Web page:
12 Common Mistakes Landlords Make in California and How to Avoid Them
Rentals can provide a good income stream but can become costly if improperly handled. Here are some of the most common mistakes landlords make that can lead to severe problems.
1. Poor Tenant Screening
Good tenants pay their rent on time, keep your property in good condition, and don’t cause you any trouble. Bad tenants do just the opposite, and they can make your life as a landlord miserable.
To avoid problems with unpaid rent, disputes, legal issues, or property damage, your best defense is to do a thorough tenant screening that includes a background check, and employment and income verification.
2. No Written Rental Agreements
Relying on a verbal agreement is one of the most common mistakes landlords make. Not having a written contract makes you highly vulnerable to serious disputes or costly legal issues.
Take the time to prepare a written agreement outlining both parties’ rights and responsibilities. You won’t regret it.
3. Not Keeping up With Laws That Have Changed
Letting your knowledge of rental laws and their ever-changing iterations lapse can land you in legal trouble.
Laws on rental properties can change quickly in California, and it’s up to you to ensure you’re keeping up with them and remaining in compliance.
4. Not Paying Attention to Local Rent Control Ordinances
Does your city have a local rent control ordinance that protects tenants from excessive rent increases? Many cities do, especially in California, and you could land in some serious hot water if you start charging too much rent.
Stay informed at all times to ensure you’re in compliance.
5. Lack of Good Property Maintenance
A deteriorating rental property with unaddressed repairs is more than unsightly; it can lead to potential legal issues.
Ensure you have a proactive maintenance plan and regular inspections to address problems promptly. Your tenants will be happy, and you’ll be protecting your investment.
6. Poor Communication With Tenants
Without a clear line of communication between a landlord and tenants, conflicts and legal disputes can quickly arise.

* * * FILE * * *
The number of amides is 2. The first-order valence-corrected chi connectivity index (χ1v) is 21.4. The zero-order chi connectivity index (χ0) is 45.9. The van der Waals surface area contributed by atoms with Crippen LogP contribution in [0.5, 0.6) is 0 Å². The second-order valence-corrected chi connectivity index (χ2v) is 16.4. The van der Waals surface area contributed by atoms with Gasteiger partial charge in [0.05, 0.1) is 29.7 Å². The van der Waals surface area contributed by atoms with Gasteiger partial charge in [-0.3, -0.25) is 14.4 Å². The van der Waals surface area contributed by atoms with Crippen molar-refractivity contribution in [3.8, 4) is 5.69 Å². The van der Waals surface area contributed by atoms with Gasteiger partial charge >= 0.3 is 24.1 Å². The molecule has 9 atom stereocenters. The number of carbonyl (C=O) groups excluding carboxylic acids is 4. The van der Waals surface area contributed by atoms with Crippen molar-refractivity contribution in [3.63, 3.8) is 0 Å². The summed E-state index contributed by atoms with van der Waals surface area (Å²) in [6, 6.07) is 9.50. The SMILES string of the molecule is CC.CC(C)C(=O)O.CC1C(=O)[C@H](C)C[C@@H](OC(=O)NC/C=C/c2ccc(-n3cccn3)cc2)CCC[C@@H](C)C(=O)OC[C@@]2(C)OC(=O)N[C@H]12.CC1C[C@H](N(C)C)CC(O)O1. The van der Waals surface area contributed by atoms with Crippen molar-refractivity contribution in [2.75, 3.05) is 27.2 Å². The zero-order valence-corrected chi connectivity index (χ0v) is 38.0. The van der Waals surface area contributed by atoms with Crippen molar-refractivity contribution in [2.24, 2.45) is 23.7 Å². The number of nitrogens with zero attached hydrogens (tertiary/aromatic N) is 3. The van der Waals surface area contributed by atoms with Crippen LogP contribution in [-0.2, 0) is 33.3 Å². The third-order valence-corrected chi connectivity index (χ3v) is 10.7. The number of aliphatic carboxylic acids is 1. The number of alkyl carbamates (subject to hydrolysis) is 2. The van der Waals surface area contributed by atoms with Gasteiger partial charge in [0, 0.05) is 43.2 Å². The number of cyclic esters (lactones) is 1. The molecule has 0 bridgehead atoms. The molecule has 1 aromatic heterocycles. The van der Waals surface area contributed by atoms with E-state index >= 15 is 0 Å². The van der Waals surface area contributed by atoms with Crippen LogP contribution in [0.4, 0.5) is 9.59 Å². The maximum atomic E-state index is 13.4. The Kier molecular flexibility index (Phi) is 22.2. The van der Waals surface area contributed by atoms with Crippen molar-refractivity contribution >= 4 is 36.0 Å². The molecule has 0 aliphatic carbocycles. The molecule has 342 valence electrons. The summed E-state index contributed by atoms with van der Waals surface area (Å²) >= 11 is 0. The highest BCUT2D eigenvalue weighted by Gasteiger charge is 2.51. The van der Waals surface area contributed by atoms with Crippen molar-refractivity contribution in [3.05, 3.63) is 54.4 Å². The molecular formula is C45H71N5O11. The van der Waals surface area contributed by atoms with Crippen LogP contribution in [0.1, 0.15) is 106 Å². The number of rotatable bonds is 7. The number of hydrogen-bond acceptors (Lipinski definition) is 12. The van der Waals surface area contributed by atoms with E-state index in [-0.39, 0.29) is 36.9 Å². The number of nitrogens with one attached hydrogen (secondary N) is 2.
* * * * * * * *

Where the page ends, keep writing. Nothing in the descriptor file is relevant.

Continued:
Open and transparent communication can foster a positive relationship to prevent misunderstandings and proactively address issues.
7. Mismanagement of Security Deposits
Disputes over security deposits can get costly and are a financial loss that can be easily avoided.
In California, there are specific guidelines that landlords must follow when they handle security deposits. This includes:
- Written notices to tenants about the amount being held
- Returning deposits within the required timeframe
- Documenting deductions
8. Not Complying With Habitability Requirements
If your rental has mold, pests, or other issues that make it inhabitable, you need to address these problems quickly. There are strict health and safety standards in California you must follow.
To avoid getting to the point where you’re facing legal consequences, ensure you are performing regular inspections and keeping up with California’s habitability laws.
9. Insufficient Insurance Coverage
Is standard insurance coverage enough for a rental property? It likely isn’t. You need to have enough coverage to protect you in property damage cases, personal injury claims, or loss of rental income.
Consult with an insurance expert. They can help you understand your options for coverage and assist you in selecting the right policy.
10. Discriminatory Practices
California’s fair housing laws strictly prohibit landlords from engaging in discriminatory practices. Protected characteristics include, among others, race, color, religion, sex, disability, and familial status.
As a landlord, you must know the fair housing laws and follow them accordingly.
11. Not Keeping Accurate Records
Poor recordkeeping isn’t just a mess. It can prevent you from collecting rent promptly, keeping up with maintenance and repairs, and ensuring legal compliance.
It’s critical to have an organized, systematic process for keeping records.
12. Not Handling Evictions Correctly
Landlords must follow strict laws in California when evicting a tenant. You must:
- Give proper notice
- File the correct documents
- Go through appropriate court procedures
Noncompliance can result in costly legal complications that can quickly drain your money. Before going through with an eviction, it’s critical to consult with an attorney.
Need Legal Advice?
Avoiding these common mistakes will help ensure your rental remains a solid investment. For legal matters, if you’re struggling to understand the laws you need to comply with or are in the midst of a dispute with a tenant, our attorneys can help. Schedule a consultation today.